Experimental Film Screening Showcases Student Work
Throughout the fall semester, students in Dr. Angela Joosse’s Workshop in Experimental Film course were busy scratching, painting, and light metering to make expressive and personal works of art.
On December 14, Professor Joosse provided her students with an opportunity to showcase their final film projects to family, friends and members of the community during a public screening at the Robert McLaughlin Gallery in Oshawa. This was the first public screening for Trent University Durham GTA students.
These experimental films were different than many people are used to seeing. Many of the films did not follow a set narrative, but rather were a series of images and ideas exploring feelings and concepts.
“People aren’t used to films like these, but more need to be made and shown,” said Natasha Monk, one of the student filmmakers. “They are like visual poetry and so much can be expressed through them.”
All the films were shown on 16mm projectors, and some filmmakers added accompanying sound for the final showing. One student scratched a soundtrack directly onto the film, a process they were introduced to in this course. Some filmmakers used their laptops to blast out sound, trying to press play at the perfect moment. Other students used their voices to speak monologues and add sounds while their films played.
Opening remarks started at 6:30 p.m. followed by a showing of the films and a question and answer period. The student filmmakers enjoyed having their projects viewed and appreciated by an audience in a public forum.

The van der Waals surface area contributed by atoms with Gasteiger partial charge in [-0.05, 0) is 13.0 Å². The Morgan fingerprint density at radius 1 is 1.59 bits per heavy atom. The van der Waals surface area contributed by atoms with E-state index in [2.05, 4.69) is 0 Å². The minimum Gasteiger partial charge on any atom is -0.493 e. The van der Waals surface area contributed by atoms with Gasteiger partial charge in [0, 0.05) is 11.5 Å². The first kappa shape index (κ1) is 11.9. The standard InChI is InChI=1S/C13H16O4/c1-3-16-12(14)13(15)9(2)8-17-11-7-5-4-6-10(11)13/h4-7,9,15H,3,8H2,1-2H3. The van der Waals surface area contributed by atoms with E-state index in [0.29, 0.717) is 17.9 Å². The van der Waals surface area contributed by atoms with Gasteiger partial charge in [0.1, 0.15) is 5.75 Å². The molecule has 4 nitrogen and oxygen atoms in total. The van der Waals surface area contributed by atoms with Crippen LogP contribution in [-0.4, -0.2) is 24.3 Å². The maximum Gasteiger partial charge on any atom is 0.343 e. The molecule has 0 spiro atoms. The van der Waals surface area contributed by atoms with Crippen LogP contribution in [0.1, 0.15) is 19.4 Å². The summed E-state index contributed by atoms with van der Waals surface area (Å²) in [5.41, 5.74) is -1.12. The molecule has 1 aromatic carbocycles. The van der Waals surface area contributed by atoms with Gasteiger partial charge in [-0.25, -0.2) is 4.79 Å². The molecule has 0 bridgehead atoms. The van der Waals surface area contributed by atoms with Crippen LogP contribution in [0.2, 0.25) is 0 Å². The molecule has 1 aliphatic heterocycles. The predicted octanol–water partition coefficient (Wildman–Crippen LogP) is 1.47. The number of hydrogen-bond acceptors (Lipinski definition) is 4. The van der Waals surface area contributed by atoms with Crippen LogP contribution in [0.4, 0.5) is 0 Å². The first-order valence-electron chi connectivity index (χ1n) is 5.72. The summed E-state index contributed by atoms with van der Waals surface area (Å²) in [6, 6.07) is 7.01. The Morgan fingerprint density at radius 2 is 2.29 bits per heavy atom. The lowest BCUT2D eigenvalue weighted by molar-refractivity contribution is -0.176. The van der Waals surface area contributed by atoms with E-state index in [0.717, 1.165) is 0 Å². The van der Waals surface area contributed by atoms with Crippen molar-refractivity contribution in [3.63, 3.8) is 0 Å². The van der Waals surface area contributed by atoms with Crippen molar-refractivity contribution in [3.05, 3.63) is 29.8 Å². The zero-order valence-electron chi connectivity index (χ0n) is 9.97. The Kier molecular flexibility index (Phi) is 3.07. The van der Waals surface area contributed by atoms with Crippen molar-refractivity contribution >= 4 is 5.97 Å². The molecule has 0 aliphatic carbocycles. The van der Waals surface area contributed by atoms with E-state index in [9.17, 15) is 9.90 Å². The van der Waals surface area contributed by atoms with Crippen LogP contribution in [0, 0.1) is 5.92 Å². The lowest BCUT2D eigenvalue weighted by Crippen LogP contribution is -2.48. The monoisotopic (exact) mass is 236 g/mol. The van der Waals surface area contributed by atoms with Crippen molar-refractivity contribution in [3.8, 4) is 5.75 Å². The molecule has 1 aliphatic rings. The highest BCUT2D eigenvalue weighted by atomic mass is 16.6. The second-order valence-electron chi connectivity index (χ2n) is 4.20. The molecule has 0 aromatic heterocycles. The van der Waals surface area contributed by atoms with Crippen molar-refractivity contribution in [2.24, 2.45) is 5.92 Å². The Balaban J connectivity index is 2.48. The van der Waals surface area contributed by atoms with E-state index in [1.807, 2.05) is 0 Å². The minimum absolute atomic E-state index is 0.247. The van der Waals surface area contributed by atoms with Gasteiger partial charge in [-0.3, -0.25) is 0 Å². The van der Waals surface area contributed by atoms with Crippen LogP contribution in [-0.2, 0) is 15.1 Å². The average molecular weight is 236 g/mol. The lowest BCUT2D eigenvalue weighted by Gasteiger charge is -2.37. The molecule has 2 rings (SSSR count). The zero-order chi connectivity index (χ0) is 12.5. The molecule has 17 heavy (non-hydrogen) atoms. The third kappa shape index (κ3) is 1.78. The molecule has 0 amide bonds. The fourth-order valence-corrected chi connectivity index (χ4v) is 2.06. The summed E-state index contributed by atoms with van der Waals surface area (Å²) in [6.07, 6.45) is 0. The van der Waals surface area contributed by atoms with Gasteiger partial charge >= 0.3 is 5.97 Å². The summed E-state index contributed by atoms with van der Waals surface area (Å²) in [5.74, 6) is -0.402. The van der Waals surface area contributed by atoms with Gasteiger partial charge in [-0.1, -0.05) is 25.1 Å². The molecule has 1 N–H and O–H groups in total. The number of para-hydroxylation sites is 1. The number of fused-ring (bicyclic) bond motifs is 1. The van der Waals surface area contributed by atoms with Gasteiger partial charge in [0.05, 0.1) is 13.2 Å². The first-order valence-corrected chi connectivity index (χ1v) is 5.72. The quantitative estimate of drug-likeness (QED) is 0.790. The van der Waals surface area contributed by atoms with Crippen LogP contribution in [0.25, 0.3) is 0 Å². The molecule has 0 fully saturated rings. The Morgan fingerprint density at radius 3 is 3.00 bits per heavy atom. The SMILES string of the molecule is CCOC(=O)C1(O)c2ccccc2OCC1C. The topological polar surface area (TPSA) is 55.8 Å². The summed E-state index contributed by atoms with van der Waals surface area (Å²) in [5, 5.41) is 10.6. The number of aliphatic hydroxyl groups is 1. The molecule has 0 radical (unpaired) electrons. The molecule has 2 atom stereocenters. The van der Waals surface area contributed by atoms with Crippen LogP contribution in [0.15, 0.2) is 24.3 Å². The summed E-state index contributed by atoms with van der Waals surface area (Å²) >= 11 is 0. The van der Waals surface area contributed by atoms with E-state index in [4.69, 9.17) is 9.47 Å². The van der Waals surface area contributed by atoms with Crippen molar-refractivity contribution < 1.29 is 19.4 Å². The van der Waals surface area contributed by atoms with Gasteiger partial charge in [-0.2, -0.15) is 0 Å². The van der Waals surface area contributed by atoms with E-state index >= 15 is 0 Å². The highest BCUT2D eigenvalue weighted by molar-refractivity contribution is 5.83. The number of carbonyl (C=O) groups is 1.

“It is much different than just handing in an assignment and never looking at it again,” said Monk. “So much work went into these films; it would be a shame if no one saw them. This opportunity provided me a taste of what it might be like if I continue as a filmmaker. It was a great experience.”
The public screening was a successful student learning experience and also inspired many audience members – a few even commented that they might try making experimental films of their own.
“It was terrific to see these films come to life on the big screen and meaningfully shared with friends, family, and colleagues,” said event organizer Prof. Joosse. “I feel this event proved successful not only at showcasing the personal and highly creative films the students crafted over the semester, but also at building community and bridging institutions. Many thanks to both the Robert McLaughlin Gallery and Trent University for helping make this screening possible.”
Posted on December 21, 2017